_29_KP_7_8_2021__Pietrasik
  • „ CLINICAL VIGNETTE

Iatrogenic embolism caused by fractured vascular port: successful endovascular treatment

Arkadiusz Pietrasik1, Aleksandra Gąsecka1, Katarzyna Pieniak1, Grzegorz Karpiński1, Janusz Kochman1, Szymon Darocha2, Marcin Kurzyna2

11st Chair and Department of Cardiology, Medical University of Warsaw, Warszawa, Poland

2Department of Pulmonary Circulation, Thromboembolic Diseases and Cardiology, Centre of Postgraduate Medical Education, European Health Center, Otwock, Poland

Correspondence to:

Aleksandra Gąsecka, MD, PhD,

1st Chair and Department of Cardiology, Medical University of Warsaw,

Banacha 1a, 02–097 Warszawa, Poland,

phone: +48 22 599 19 58,

e-mail: gaseckaa@gmail.com

Copyright by the Author(s), 2021

Kardiol Pol. 2021; 79 (7–8): 877–878; DOI: 10.33963/KP.15991

Received: March 3, 2021

Revision accepted: April 27, 2021

Published online: April 29, 2021

A 41-years-old male with diagnosed diffuse large B-cell lymphoma in the relapse phase was admitted to the Cardiac Care Unit (CCU) due to the embolization of the distal part of the central venous port (Vascuport®) implanted via the right subclavian vein, to the right pulmonary artery. Computed tomography scan before CCU admission demonstrated the 11-centimeter-long fragment of a vascular port, with the proximal part close to the pulmonary trunk bifurcation, and the distal part in one of the subsegmental branches of the right pulmonary artery. At admission, the patient was hemodynamically stable. The patient was consulted within a multidisciplinary Pulmonary Embolism Response Team (PERT) to Centre for the Management of Pulmonary Embolism (CELZAT) in Warsaw [1]. Although the PERT is not dedicated to iatrogenic embolism, PERT consultation was considered useful to improve clinical decision-making and facilitate immediate treatment. Considering the risk of thrombus formation, secondary infections, pulmonary infarction, and potential erosion to a bronchus [2], the patient was qualified for the interventional retrieval of the foreign body. The chest X-ray in the catheterization laboratory confirmed the presence of the detached fragment of port 1 (Figure 1A). A flexible, 3-dimensional snare with high vertical strength and large capture capacity (Exeter Snare 15; Cardiva, Alcobendas, Spain) was inserted into the right pulmonary artery via the right femoral vein using the 7 French 90 cm sheath (Cook Medical, Bloomington, IN, US). The entire port fragment was pulled into the sheath and externalized (Figure 1BD, Supplementary material, Video S1).

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Figure 1. A and B. Chest X-ray obtained in the catheterization laboratory. A. 7F 90 cm sheath (Cook Medical) inserted into the right pulmonary artery via the right femoral. B. Removal of the detached port fragment using a large capture capacity snare (Exeter Snare 15; red arrow). C and D. The detached port fragment after externalization (red arrows). C. Vascular sheath 7F 90 cm (Cook Medical) with the retrieved port fragment (red arrow). D. The retrieved fragment captured by a snare (Exeter Snare 15; red arrow)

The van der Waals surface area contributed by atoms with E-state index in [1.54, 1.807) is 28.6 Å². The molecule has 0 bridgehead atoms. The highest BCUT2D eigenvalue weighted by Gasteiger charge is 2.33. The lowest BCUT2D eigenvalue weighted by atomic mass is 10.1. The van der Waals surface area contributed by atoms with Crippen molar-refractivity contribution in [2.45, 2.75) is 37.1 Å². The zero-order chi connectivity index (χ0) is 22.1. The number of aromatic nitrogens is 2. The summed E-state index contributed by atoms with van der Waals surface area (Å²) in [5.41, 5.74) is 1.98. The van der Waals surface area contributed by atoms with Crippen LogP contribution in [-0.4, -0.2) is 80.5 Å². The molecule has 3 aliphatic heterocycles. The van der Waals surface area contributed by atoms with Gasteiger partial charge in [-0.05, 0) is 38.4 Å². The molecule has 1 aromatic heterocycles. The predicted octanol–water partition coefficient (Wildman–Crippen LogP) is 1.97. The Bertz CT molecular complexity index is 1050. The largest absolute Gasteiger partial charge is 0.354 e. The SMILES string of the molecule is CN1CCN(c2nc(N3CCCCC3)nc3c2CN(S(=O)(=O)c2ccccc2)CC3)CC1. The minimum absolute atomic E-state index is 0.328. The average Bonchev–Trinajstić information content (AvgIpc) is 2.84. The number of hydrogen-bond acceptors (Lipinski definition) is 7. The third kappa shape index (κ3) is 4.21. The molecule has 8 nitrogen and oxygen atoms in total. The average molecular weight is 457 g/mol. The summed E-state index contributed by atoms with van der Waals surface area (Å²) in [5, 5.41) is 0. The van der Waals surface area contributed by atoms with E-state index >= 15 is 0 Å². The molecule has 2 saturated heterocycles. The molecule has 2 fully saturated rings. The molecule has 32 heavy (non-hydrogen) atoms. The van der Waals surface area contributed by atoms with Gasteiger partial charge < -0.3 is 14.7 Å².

The majority of central vascular ports are inserted via a subclavian vein, which is a risk factor of the port detachment, frequently due to the pinch-off syndrome [2]. The pinch-off syndrome occurs when the catheter is intermittently compressed between the clavicle and the first rib and trapped between the subclavian muscle and the costoclavicular ligament. To prevent it, the puncture should be done in the lateral rather than the medial part of the subclavian vein. Still, X-ray check-ups are important to diagnose asymptomatic port fracture [2].

The embolized fragments of ports usually migrate to right-sided heart chambers, pulmonary arteries, and their subbranches and may cause numerous secondary complications [3, 4]. Our case report demonstrates that intravascular foreign bodies can be successfully removed by a minimally invasive, endovascular procedure. Although in this case the catheter was removed using a commercially available snare, “homemade” snares were also reported as inexpensive and safe devices to retrieve foreign bodies [5]. A “homemade” snare can be made from a conventional guidewire to create the loop, a balloon to stabilize it, and a guiding catheter to insert it. The size of the snare loop can be adjusted by moving the wire backward and forwards. Although this technique was initially developed for chronic total occlusion interventions, it might also prove useful for intravascular removal of iatrogenic foreign bodies [5].

Altogether, even if the patient with a foreign body is asymptomatic, the benefits of endovascular removal seem to outweigh the procedural risk. Standardized treatment based on the local experience is the clue to successful foreign body externalization.

Supplementary material

Supplementary material is available at https:// journals.viamedica.pl/kardiologia_polska.

Article information

REFERENCES

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